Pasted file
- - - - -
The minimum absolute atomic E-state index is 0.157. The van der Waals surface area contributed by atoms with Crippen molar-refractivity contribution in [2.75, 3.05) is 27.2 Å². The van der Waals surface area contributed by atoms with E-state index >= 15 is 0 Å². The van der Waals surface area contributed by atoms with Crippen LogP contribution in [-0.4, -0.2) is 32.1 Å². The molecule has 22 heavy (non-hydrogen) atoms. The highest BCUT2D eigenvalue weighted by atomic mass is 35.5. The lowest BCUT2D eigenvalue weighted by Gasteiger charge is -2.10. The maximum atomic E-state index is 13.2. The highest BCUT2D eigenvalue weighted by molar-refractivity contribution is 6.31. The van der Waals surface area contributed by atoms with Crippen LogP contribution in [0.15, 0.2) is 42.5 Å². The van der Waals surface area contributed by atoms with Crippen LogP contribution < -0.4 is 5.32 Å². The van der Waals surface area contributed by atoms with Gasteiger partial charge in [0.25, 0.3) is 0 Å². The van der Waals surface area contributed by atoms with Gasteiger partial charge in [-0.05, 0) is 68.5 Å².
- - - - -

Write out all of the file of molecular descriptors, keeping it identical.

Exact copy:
The minimum absolute atomic E-state index is 0.157. The van der Waals surface area contributed by atoms with Crippen molar-refractivity contribution in [2.75, 3.05) is 27.2 Å². The van der Waals surface area contributed by atoms with E-state index >= 15 is 0 Å². The van der Waals surface area contributed by atoms with Crippen LogP contribution in [-0.4, -0.2) is 32.1 Å². The molecule has 22 heavy (non-hydrogen) atoms. The highest BCUT2D eigenvalue weighted by atomic mass is 35.5. The lowest BCUT2D eigenvalue weighted by Gasteiger charge is -2.10. The maximum atomic E-state index is 13.2. The highest BCUT2D eigenvalue weighted by molar-refractivity contribution is 6.31. The van der Waals surface area contributed by atoms with Crippen LogP contribution in [0.15, 0.2) is 42.5 Å². The van der Waals surface area contributed by atoms with Crippen LogP contribution < -0.4 is 5.32 Å². The van der Waals surface area contributed by atoms with Gasteiger partial charge in [0.25, 0.3) is 0 Å². The van der Waals surface area contributed by atoms with Gasteiger partial charge in [-0.05, 0) is 68.5 Å².